Goodbye Road is a seamless collaboration of Johnnyswim and Drew Holcomb and the Neighbors

Goodbye Road is a seamless collaboration of Johnnyswim and Drew Holcomb and the Neighbors

Amidst the unfamiliar songs that fill my Release Radar playlist on Spotify, a song plays that suddenly strikes a chord with me. Frozen in my seat, I’m struck dumb by the fact that, yes, two of my favorite artists made a collaboration, and yes, I’m currently listening to the heaven that is their new EP. The welcome warmth of their voices blends in unison, filling my heart with an indescribable amount of love for their music and making me the biggest fangirl, which is a title I never classify myself under in ordinary circumstances.

In their own ways, artists Johnnyswim and Drew Holcomb and the Neighbors bring a sense of home and the feeling of being loved into their music, two consistent themes in their songs. When I think of the two groups, I picture the usual lull of guitar partnered with neutral and mellow lyrics; usually, that’s exactly what music both play. Because of my predisposed image of them, that’s probably why their latest EP came as a bit of a shock to me.

The first song of their collaborated EP challenged their norm and replaced it with more of a political atmosphere which was only thinly veined by joyous acoustics overlying it. Inspired to react to the racial attacks in Charlottesville, singers Abner Ramirez, Amanda Sudano, and Drew Holcomb wrote the song “Ring the Bells.” Well seasoned with lyrics like Bang the drums! / This means war / But not the kind you’re waiting for / We say mercy won’t be rationed here / That’s what we’re fighting for, the song takes on a tone of protest at the injustice in Virginia. As the Rolling Stones so succinctly put it, “[Ring the Bells] is a bright song for darker times.”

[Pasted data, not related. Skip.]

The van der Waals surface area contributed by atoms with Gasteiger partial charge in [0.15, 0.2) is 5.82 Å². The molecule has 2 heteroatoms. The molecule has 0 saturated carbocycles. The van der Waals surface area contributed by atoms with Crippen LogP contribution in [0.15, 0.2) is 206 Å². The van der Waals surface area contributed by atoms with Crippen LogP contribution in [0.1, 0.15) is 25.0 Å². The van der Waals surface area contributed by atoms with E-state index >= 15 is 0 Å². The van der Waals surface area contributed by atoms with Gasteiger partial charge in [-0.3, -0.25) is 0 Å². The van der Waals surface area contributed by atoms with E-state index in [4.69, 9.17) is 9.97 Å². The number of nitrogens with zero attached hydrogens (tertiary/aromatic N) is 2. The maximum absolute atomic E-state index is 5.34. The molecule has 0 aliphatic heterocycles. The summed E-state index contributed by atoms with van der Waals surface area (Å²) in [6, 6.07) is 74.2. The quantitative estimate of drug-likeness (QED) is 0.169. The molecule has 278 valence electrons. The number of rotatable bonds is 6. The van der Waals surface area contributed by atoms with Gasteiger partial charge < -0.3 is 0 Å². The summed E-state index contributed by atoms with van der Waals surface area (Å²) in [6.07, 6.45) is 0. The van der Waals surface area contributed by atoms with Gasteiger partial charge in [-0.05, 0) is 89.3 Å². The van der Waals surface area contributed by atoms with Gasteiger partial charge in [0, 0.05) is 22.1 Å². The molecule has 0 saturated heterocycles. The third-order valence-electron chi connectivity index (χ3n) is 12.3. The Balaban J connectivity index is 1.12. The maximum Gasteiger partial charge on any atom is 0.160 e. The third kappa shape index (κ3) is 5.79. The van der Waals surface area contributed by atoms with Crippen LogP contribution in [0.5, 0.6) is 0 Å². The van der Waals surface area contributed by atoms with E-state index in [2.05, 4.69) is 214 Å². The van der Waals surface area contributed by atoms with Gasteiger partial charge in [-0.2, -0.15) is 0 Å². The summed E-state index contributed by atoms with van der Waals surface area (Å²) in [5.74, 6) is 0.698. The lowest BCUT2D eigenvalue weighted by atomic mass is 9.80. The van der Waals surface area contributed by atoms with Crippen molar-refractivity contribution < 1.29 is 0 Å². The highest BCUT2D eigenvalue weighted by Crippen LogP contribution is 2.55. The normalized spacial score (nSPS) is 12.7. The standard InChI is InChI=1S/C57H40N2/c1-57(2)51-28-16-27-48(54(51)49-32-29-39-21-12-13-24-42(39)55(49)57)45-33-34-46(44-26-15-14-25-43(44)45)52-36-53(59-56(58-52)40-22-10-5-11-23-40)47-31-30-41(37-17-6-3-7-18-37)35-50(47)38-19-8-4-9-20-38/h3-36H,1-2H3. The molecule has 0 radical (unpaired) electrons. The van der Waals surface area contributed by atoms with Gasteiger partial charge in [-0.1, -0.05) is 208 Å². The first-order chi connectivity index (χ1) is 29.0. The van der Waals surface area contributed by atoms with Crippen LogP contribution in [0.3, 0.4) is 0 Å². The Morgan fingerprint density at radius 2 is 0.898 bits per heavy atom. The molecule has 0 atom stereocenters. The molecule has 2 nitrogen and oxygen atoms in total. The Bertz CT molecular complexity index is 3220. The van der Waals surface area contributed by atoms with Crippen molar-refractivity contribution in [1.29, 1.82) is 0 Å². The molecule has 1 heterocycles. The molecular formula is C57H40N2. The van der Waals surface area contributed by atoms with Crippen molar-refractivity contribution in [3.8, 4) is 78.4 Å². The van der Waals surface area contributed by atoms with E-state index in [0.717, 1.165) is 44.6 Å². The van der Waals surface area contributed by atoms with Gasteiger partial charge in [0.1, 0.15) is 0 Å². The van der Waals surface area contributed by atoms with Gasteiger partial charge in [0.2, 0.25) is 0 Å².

Aside from the clear political statement behind their lyrics, the collective vocals from the trio were flawlessly moving together with the instrumentals that highlighted them perfectly. The song clearly played into each of the singers’ strengths, while simultaneously appealing to their audiences with the upbeat tune.

Once the dust settled after “Ring the Bells,” the rest of the EP is fairly mellow. Other than their first song, the other one that stuck out on the album was “Goodbye Road.” The song mainly features their voices, and they are essentially only accompanied by a simple beat and a gentle hum. With gospel roots and a steady foundation to build on, it begins with Ramirez’s distinctly rich voice carrying above the hum of the background choir. At the addition of a slow beat and a few more instruments, the song then turns to Holcomb whose voice subtly accents the song with a twinge of country. Sudano is the third singer, and every time I listen to her heart-achingly beautiful voice, I can’t help but sit still and let it all sink in.

“Goodbye Road” was masterfully perfected by the two groups, and even in its randomness, it’s beautiful. Closer to the end, an interlude of “Amazing Grace” seamlessly slips in and out of the song, hummed by Ramirez, and interestingly enough, it works really well in terms of the atmosphere and flow of the song.

In spite of its initial shock value, the Goodbye Roads EP was effortlessly such a powerful collaboration of Johnnyswim and Drew Holcomb and the Neighbors. Differing from their individual normal music, the EP was surprising in many ways but all in ways that I fully appreciated, knowing how much love and time went into it. Their excitement about their newest creative outlet showed deeply through their work, and it didn’t matter that the songs weren’t all upbeat and loud because, in the end, it all worked to their strengths to make something exquisite.